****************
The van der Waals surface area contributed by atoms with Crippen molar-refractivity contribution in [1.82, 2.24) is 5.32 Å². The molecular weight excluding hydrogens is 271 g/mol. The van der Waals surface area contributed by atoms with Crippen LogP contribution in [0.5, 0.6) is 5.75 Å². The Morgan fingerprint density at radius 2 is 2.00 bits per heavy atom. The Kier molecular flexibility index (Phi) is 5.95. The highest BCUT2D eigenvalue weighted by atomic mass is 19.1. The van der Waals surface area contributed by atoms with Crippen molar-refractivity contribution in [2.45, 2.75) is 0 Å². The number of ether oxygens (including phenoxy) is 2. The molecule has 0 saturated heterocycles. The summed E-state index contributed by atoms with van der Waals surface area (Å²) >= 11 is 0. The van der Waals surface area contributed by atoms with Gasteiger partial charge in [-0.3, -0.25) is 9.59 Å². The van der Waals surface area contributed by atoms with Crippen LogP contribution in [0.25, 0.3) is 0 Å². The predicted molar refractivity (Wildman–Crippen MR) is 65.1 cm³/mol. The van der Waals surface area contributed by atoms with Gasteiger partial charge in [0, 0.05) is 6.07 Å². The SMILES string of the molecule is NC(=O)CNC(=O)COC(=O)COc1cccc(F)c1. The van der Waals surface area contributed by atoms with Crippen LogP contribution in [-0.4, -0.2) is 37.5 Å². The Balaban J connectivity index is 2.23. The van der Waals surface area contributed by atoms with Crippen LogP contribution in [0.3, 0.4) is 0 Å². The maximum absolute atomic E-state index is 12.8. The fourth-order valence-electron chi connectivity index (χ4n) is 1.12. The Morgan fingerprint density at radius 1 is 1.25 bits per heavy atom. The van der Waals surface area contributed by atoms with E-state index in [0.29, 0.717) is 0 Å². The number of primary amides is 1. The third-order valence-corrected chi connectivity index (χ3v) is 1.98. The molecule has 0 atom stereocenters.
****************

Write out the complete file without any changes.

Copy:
The van der Waals surface area contributed by atoms with Crippen molar-refractivity contribution in [1.82, 2.24) is 5.32 Å². The molecular weight excluding hydrogens is 271 g/mol. The van der Waals surface area contributed by atoms with Crippen LogP contribution in [0.5, 0.6) is 5.75 Å². The Morgan fingerprint density at radius 2 is 2.00 bits per heavy atom. The Kier molecular flexibility index (Phi) is 5.95. The highest BCUT2D eigenvalue weighted by atomic mass is 19.1. The van der Waals surface area contributed by atoms with Crippen molar-refractivity contribution in [2.45, 2.75) is 0 Å². The number of ether oxygens (including phenoxy) is 2. The molecule has 0 saturated heterocycles. The summed E-state index contributed by atoms with van der Waals surface area (Å²) >= 11 is 0. The van der Waals surface area contributed by atoms with Gasteiger partial charge in [-0.3, -0.25) is 9.59 Å². The van der Waals surface area contributed by atoms with Crippen LogP contribution in [0.25, 0.3) is 0 Å². The predicted molar refractivity (Wildman–Crippen MR) is 65.1 cm³/mol. The van der Waals surface area contributed by atoms with Gasteiger partial charge in [0, 0.05) is 6.07 Å². The SMILES string of the molecule is NC(=O)CNC(=O)COC(=O)COc1cccc(F)c1. The van der Waals surface area contributed by atoms with Crippen LogP contribution in [-0.4, -0.2) is 37.5 Å². The Balaban J connectivity index is 2.23. The van der Waals surface area contributed by atoms with Crippen LogP contribution in [0.3, 0.4) is 0 Å². The maximum absolute atomic E-state index is 12.8. The fourth-order valence-electron chi connectivity index (χ4n) is 1.12. The Morgan fingerprint density at radius 1 is 1.25 bits per heavy atom. The van der Waals surface area contributed by atoms with E-state index in [0.29, 0.717) is 0 Å². The number of primary amides is 1. The third-order valence-corrected chi connectivity index (χ3v) is 1.98. The molecule has 0 atom stereocenters.